Don’t laugh if I predict A Very Harold & Kumar 3D Christmas turns out to be both one of the most earnest and subversive studio releases of the season. The two concepts are not unrelated. This franchise has always had a dissident streak: The first film was mostly predicated on the novelty of an Indian and a Korean being stoner buddies, and the second attempted — and failed, but in a good-hearted, not-very-ambitious way — political digs at the War on Terror and George W. Bush. This one starts with Harold (John Cho), now gone fully corporate, watching a gaggle of protesters outside his Wall Street office. Though this lucky bit of OWS topicality goes nowhere, the movie quickly turns its attention to Christmas, which as the conspiratorial War on Christmas has made clear, can be turned to political ends if need be.
It’s been six years since the last adventure, and our heroes have gone their separate ways. While pot-free Harold is now fully legit, with a nice suburban home, an eager-to-reproduce wife, and a domineering, Christmas-obsessed father-in-law (Danny Trejo!), Kumar (Kal Penn) has gone in the opposite direction: When we first see him, he’s leaping into department store Santa Patton Oswalt’s lap to score some weed. Later, when Kumar’s ex announces that she’s pregnant, he’s too baked to process the news.
But come together our heroes must. Soon enough, Kumar arrives unexpectedly at Harold’s house, and one burned-down Christmas tree later, the two are off to salvage the holiday by finding a new tree. Of course, we know that whatever happens, Harold will find a way to stand up to his father-in-law, and Kumar will eventually mend fences with his ex and accept fatherhood.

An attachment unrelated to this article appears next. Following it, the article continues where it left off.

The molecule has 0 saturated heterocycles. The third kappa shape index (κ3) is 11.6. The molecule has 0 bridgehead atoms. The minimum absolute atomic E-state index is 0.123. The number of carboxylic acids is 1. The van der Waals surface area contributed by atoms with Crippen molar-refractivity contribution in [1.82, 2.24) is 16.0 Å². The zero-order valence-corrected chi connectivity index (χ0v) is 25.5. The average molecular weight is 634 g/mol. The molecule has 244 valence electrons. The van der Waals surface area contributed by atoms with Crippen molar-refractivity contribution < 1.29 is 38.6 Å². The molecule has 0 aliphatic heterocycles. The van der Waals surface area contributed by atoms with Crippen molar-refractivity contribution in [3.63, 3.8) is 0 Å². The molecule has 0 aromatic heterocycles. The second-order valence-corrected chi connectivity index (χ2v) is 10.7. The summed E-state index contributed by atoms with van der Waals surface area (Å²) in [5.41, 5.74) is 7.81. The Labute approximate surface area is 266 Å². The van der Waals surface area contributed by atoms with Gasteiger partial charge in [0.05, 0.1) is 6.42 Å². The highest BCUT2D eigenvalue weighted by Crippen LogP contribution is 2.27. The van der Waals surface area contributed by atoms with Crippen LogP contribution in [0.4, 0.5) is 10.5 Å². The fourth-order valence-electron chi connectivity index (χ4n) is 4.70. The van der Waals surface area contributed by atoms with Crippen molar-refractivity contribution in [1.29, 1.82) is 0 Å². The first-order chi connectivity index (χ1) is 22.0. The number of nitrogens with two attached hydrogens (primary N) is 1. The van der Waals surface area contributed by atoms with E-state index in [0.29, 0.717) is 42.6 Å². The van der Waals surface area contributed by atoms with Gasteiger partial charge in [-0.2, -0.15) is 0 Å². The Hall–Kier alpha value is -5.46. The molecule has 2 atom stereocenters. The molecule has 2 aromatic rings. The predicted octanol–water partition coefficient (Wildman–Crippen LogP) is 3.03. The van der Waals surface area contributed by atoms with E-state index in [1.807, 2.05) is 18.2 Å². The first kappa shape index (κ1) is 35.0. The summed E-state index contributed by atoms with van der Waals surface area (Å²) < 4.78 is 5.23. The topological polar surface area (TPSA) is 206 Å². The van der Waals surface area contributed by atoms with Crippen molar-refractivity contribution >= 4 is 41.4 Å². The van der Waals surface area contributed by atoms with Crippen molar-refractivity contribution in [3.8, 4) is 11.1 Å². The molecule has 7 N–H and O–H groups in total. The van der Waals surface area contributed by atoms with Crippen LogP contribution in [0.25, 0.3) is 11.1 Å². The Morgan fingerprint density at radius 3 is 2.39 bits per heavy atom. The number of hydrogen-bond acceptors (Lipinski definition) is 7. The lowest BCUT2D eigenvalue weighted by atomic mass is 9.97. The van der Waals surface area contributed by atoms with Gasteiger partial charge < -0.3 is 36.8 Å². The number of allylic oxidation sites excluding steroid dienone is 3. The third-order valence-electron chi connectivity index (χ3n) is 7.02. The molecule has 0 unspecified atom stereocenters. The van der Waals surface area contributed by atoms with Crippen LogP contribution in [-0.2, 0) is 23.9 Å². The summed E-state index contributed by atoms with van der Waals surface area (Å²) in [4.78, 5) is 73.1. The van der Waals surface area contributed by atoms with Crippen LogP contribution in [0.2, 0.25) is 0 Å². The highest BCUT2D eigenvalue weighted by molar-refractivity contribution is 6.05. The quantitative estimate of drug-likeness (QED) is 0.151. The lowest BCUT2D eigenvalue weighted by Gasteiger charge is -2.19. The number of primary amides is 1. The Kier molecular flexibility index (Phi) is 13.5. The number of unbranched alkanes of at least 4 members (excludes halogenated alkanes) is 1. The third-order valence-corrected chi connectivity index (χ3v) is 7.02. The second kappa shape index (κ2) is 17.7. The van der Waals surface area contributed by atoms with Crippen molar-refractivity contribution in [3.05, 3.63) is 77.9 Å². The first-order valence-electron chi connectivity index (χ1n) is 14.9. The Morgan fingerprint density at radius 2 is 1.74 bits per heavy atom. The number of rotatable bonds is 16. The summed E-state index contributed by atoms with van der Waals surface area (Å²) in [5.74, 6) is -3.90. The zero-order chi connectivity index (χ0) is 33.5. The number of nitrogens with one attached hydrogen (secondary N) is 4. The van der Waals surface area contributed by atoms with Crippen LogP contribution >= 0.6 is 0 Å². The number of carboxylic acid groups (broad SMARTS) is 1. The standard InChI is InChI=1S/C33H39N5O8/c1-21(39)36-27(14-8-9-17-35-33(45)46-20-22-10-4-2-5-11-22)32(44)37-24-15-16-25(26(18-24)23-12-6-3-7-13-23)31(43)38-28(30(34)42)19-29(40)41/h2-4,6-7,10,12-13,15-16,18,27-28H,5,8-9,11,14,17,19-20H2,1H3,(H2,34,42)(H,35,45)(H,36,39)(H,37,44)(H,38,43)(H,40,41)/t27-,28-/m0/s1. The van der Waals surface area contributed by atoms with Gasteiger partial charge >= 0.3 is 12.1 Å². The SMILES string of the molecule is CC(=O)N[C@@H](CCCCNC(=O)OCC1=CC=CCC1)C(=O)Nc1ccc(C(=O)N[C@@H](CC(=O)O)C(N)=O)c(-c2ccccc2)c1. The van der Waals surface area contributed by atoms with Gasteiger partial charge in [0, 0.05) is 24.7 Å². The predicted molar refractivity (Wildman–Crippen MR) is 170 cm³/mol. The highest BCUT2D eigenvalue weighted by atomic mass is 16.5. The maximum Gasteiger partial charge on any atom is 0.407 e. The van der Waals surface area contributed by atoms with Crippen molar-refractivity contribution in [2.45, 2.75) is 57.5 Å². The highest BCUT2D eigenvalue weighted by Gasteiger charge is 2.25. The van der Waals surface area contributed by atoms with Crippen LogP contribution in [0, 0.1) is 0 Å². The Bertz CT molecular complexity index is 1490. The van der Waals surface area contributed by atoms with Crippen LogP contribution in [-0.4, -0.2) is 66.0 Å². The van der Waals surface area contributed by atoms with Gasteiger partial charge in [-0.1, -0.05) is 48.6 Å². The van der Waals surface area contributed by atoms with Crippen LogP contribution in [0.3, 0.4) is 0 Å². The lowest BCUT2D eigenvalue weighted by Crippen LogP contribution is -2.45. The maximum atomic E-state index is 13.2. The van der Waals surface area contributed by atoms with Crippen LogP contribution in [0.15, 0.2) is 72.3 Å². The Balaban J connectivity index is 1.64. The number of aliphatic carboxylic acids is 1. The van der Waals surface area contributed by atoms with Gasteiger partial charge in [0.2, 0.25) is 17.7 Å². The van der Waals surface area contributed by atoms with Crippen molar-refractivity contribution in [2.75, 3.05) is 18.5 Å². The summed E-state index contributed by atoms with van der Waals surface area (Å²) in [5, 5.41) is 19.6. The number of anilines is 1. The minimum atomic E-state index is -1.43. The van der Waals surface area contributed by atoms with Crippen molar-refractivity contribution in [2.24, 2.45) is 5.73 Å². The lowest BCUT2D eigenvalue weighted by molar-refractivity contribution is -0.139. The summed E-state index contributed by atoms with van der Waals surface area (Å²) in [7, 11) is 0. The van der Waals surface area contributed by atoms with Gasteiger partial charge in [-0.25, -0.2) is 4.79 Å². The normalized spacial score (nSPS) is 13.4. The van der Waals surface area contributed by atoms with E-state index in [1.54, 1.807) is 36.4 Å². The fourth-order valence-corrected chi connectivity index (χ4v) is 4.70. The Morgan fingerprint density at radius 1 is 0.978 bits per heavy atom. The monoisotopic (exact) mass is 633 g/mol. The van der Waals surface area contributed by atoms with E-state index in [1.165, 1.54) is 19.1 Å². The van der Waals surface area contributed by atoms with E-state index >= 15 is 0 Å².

Much like the plot, the gags here consist mostly of low-hanging fruit. Not that there's anything wrong with that. Yes, Neil Patrick Harris (whose actual persona owes much to his cameo in the first film) will show up to poke fun at himself; this time, the joke is that his homosexuality is an act to score chicks, and that his real-life boyfriend David Burtka is actually his crack dealer. Easy, yes — but funny, too.
There are some inspired moments: When Kumar speculates that Harold’s father-in-law will be so happy upon seeing their new replacement tree that he will “jizz on it,” we see a brief Guy Ritchiean slo-mo shot of Danny Trejo furiously ejaculating onto a Christmas tree. And the idea of state-of-the-art 3-D technology being used to fully immerse the audience in pot smoke works beautifully.
But there is a ghost in this particular machine. As the seasonal plot churns like clockwork, and our heroes accept that they need to conquer their flaws and become better, stronger family men, the film actually makes the stoner ethos part of its portrait of an ordered, happy world. Harold and Kumar may have many challenges to face, but pot is not one of them: The ability to share a joint with a friend, or to have a beloved let you use their urine for a drug test, has a proud place in the film’s vision of blissful, multicultural domesticity. In the end, its very predictability — Harold and Kumar will get high — is at the heart of the film’s gently revolutionary thesis: Spliffs and Christmas, they fit together like Santa in chimneys. Harold & Kumar is a perfectly calibrated Christmas cheer machine designed to prove the awesomeness of friends, family, and drugs.